With local politics in Texas now as completely controlled by the Republican Party as it was by the Democrats a generation ago, voter frustration is growing as the combination corruption scandals of Enron and Tom DeLay create a crisis of faith. There just may be an opportunity for an anti-establishment independent candidate.

"People are sick and tired of typical politics," opined Friedman campaign manager Dean Barkley, who previously ran Governor Jesse Ventura's Independent campaign in Minnesota. "I just cheered when Jack Abramoff started squealing. The more you start showing people how corrupt the status quo is, the better it is for us...But you've got to give them an alternative to change the dynamic, or it does not matter."

There are, of course, significant barriers to entry before ending up on the November ballot. After the March primary, the Friedman campaign faces a daunting 60-day window to receive 45,540 verifiable petition signatures of registered Texas voters who did not vote in either party's primaries. But with 3,000 precinct captains already identified and more than 30,000 campaign volunteers signed up at the Web site, along with more than $1 million raised, there is reason for optimism. Mr. Friedman is already far ahead in money and support in the polls - hovering around 20% in a crowded race - compared to where Jesse Ventura was at this time.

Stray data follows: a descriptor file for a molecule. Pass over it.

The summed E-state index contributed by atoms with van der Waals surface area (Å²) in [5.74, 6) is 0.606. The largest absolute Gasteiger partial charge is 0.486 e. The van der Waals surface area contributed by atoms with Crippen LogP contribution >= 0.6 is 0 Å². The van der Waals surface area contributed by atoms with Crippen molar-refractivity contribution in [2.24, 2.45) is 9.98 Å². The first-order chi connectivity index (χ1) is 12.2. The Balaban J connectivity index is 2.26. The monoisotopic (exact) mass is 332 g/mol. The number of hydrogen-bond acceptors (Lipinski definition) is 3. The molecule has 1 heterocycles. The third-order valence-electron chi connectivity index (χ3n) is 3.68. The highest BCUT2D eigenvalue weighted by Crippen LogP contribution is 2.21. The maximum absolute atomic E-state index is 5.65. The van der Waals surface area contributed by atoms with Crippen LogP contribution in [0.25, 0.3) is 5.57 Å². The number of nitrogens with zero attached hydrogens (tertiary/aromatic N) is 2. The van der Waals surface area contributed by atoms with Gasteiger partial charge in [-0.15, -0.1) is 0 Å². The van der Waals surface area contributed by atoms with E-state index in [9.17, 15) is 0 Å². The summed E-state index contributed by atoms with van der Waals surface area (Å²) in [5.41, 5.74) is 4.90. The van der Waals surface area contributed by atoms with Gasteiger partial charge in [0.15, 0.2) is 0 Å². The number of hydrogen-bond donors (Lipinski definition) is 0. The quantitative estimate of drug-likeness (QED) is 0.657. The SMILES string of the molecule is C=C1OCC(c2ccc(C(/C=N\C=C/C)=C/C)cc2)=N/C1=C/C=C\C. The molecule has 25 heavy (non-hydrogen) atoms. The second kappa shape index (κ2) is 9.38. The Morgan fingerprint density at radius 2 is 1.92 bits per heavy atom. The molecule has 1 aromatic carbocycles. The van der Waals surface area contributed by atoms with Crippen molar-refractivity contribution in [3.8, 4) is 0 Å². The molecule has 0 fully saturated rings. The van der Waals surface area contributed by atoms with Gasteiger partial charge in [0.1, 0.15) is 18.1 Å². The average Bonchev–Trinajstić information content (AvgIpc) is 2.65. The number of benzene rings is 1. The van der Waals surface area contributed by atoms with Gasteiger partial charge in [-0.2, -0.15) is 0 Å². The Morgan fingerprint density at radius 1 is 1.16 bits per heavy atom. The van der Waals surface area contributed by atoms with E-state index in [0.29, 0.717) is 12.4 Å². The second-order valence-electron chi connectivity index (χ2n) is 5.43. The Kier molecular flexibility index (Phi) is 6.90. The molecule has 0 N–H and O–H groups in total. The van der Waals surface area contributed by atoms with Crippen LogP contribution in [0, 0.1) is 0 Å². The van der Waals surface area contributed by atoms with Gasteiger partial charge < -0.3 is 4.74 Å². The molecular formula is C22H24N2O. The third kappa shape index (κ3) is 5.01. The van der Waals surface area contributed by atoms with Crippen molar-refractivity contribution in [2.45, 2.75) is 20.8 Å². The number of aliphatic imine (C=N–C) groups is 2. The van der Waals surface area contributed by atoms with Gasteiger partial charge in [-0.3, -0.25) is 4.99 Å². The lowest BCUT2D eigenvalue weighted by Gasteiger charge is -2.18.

Imitation being the sincerest form of flattery, Kinky's initial success has already inspired the Texas Secretary of State (and mother of White House Press Secretary Scott McClellan) Carole Strayhorn to throw her hat in the ring as an independent rather than risking a primary with Governor Rick Perry, despite the fact that the incumbent has rarely cleared 50% approval ratings with Texas voters. When two competitive independents are running for governor in Texas, it is yet more evidence that the rising tide of independent voters nationwide is the most important and under-reported demographic fact in American politics.

The Texas establishment was quick to write off Kinky Friedman's campaign as a colorful joke, but I'd bet that they are going to find that the joke is on them come November.

Kinky's comparatively small campaign has already crossed the crucial threshold from being just a campaign to being seen as a crusade. Young people driving across country to work on an election campaign that is still 9 months away - that's real commitment, not political operatives' paid enthusiasm.

Behind the proliferation of t-shirts and bumper-stickers proclaiming "Kinky for Governor - Why the Hell Not?" is something a lot more serious - the desire to take power from out of touch political elites and return it to the people. It's the oldest impulse in American politics, with roots right back to our original war for independence. And that's no joke.

John Avlon is a columnist for the New York Sun and the author
of Independent Nation.

John Avlon